If I was a soldier at Valley Forge, I would quit. In “Estimates of Illness and Deaths at Valley Forge” it showed the estimated deaths and illnesses reported in Valley Forge. (Document A) According to document A, in February about 50% of the soldiers got sick. Also, about 1800 to 2500 soldiers died. In the second document it was a painting of George Washington presenting the Congressional Committee to the soldiers at Valley Forge. (Document B) In this painting if you look at the soldiers, you can see that some soldiers don’t have any shoes on. At the bottom left corner, you can also see a dead horse. This might be because of sickness, starvation, or the harsh cold weather. The last document I used was the Diary of Doctor Waldo. (Document
The Colonial army lead by George Washington set up camp in Valley Forge to keep an eye on the British. It is winter and the colonial army is ill-prepared. I think that you should leave Valley Forge. One source of information is on the sick and death rate at Valley Forge (Doc A). About 25% of the people who went to Valley Forge died of diseases. About 50% was was too sick to fight or do anything. My second piece of evidence is a picture of a painting at Valley Forge (Doc B). This picture shows that the patriots were poorly equipped evident by the lack of shoes and good clothing. Also, it shows others leaving. My third and most important piece of evidence is a diary kept by Dr. Waldo a surgeon posted at Valley Forge (Doc C). In his diary, he
Would I’ve quit at Valley Forge. I would stay at Valley Forge because only 15% of people died,there is help on its way, and the journal entry from Dr. Albigence
During the winter of 1777 - 1778 the Patriots were in Valley Forge. Tons of soldiers suffered from disease, starvation, and frostbite. Most of them even died. The conditions were horrible for the soldiers and they were dying out. So would I have quit? I probably would have quit at Valley Forge.
“Poor food, hard lodging, cold weather, fatigue, nasty clothes, nasty cookery, vomit… why are we sent here to starve and freeze?”-Dr. Albigence Waldo “What we know today was not known in late December 1777, victory seemed a long way off; in fact for many, it seemed unlikely.” Had I been a soldier at Valley Forge, would I of given up? If I had the choice, I would have stayed, because of loyalty to our leaders and country, to stay a powerful nation, and for the freedom of me and the people of America.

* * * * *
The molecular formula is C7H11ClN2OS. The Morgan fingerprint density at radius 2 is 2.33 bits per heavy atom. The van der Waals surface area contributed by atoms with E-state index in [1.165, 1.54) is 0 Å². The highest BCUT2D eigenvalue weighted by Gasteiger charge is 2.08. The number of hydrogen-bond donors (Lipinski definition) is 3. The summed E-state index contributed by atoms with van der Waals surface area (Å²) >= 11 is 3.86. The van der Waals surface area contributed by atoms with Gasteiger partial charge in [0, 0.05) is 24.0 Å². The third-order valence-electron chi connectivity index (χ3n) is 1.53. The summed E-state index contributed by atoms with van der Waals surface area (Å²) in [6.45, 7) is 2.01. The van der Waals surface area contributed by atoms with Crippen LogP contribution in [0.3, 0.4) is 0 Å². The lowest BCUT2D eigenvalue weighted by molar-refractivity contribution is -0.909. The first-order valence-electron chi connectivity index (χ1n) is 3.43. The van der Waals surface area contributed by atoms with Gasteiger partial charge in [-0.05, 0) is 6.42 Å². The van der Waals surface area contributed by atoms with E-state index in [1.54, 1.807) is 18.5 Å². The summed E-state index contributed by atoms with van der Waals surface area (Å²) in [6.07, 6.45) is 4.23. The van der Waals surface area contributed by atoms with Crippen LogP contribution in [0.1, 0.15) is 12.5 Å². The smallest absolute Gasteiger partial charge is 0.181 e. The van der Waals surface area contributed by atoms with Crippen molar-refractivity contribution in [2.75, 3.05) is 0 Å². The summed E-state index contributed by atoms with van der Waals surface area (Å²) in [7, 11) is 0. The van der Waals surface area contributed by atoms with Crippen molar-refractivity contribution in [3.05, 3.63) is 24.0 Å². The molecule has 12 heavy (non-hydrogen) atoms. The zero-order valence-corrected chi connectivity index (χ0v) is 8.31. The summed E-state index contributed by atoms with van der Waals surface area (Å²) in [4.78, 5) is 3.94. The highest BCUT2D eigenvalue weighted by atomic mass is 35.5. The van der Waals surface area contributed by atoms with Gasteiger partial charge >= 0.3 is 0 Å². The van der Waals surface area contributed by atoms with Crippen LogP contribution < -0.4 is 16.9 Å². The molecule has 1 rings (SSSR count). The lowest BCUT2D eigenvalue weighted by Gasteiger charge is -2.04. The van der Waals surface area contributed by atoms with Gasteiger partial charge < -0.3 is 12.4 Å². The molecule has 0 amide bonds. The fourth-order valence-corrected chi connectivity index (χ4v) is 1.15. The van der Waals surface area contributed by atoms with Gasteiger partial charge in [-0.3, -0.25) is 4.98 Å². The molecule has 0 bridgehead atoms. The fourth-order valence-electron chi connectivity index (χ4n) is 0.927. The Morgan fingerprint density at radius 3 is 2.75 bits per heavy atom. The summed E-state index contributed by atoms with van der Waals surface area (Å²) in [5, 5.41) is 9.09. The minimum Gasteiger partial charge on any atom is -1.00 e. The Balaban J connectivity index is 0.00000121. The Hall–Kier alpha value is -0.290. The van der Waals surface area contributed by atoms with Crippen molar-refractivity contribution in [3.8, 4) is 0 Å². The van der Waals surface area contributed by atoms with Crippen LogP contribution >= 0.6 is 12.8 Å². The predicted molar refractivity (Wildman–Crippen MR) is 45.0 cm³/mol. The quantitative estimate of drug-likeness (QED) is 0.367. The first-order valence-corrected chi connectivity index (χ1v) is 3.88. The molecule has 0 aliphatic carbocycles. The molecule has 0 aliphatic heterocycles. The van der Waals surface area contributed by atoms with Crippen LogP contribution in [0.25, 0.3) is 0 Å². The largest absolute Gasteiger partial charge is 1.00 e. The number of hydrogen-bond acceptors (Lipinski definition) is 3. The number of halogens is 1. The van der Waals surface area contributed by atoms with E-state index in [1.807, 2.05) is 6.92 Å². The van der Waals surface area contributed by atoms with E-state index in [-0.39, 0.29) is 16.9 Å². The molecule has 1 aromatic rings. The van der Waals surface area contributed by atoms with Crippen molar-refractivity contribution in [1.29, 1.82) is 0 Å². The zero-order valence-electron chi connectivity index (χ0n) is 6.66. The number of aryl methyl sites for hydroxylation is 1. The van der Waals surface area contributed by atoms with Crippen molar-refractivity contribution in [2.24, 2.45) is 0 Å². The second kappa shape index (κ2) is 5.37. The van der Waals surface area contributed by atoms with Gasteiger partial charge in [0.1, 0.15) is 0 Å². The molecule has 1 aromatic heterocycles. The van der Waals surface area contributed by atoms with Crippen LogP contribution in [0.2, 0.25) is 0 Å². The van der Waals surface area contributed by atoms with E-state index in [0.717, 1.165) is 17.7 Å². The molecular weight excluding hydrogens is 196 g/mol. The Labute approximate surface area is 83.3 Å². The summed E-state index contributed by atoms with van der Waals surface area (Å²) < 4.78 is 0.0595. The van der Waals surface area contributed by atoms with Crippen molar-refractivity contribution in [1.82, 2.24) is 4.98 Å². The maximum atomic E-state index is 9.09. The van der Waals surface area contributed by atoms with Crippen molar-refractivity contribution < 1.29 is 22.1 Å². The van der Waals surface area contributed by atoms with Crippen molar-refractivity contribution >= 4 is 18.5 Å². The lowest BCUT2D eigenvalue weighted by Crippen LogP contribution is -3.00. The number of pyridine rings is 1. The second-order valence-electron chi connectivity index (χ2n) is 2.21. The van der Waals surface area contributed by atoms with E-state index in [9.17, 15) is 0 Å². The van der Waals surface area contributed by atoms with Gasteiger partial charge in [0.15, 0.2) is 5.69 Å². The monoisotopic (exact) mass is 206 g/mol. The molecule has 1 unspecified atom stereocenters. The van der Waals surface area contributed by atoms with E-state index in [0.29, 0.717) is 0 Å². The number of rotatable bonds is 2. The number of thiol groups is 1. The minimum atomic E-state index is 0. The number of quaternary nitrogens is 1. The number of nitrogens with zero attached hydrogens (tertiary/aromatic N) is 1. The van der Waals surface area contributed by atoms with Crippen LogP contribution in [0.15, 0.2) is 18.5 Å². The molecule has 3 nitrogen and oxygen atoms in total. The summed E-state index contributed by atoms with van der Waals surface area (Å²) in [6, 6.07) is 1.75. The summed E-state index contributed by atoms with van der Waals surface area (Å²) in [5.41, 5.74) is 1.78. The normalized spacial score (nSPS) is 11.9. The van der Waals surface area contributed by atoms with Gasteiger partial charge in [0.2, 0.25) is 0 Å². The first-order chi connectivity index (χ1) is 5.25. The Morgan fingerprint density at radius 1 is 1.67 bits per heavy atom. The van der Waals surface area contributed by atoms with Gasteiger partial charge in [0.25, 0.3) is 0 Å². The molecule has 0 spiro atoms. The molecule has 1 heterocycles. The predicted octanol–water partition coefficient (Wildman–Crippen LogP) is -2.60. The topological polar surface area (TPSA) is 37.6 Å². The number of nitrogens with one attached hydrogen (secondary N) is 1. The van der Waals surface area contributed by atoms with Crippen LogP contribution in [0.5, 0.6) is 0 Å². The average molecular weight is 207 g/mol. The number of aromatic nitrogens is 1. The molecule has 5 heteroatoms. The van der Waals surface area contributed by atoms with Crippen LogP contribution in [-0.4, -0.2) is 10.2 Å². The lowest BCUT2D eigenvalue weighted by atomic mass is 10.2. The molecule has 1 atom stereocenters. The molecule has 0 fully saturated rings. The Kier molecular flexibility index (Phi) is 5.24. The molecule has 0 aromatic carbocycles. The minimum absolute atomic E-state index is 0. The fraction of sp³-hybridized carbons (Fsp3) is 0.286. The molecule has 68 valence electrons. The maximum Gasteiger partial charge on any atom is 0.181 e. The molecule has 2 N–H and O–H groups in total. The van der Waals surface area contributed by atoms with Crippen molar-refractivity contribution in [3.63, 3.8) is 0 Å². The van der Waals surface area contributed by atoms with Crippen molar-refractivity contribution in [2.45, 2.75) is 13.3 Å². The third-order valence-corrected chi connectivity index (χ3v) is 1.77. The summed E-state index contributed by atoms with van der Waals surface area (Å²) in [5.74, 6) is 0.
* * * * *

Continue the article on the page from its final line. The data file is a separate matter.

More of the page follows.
With all of these soul-shattering, life-changing conditions, it is less of a war and more of a test of strength for the soldiers, here at Valley Forge. Some men were going home and not returning. Other men just completely deserted. Even George Washington’s position was uncertain, the members of congress didn’t trust him. Life at Valley Forge was obviously horrible, and the ugly truth is that it wouldn’t get much better. Cold was one problem, smoke was another. Hopefully, the soldiers will have the courage to make it through this devastating time. Lack of food, living conditions, and horrid climate are some reasons of why a soldier would quit Valley Forge.
The Next reason why I would leave Valley Forge is the cooking they have. The reason that I would leave because of the cooking is because the pots weren’t clean and the food was probably just gross because nothing would have got clean and there was not enough to go around to everybody and that 's why everybody was starving and that was one of the reasons most of the deaths were caused by and also the one that I will be talking about after this one right here.
Through December 1777 to June 1778, George Washington led the Continental Army through winter camp. The Continental Army was an army of Patriot soldiers who fought against Britain. The Patriots hated Britain for their taxes and laws. So they went off to war. There was just one problem, they did not know how bad the conditions were going to be. In the winter, Washington took his troops to Valley Forge, which was 18 miles from Philadelphia. At this time, Valley Forge was a difficult place to live for the Patriots. It was a struggle but if I were a Patriot in Valley Forge fighting for Washington’s Army, I wouldn’t quit. I won’t quit for three big reasons; yes I know there were a lot of sick soldiers but not as much as dying soldiers, another thing is the conditions were horrible, but there were many brave soldiers who stuck with it, and stayed with Washington, lastly I do not want to be a “summer soldier” because freedom is valuable so it is worth fighting for.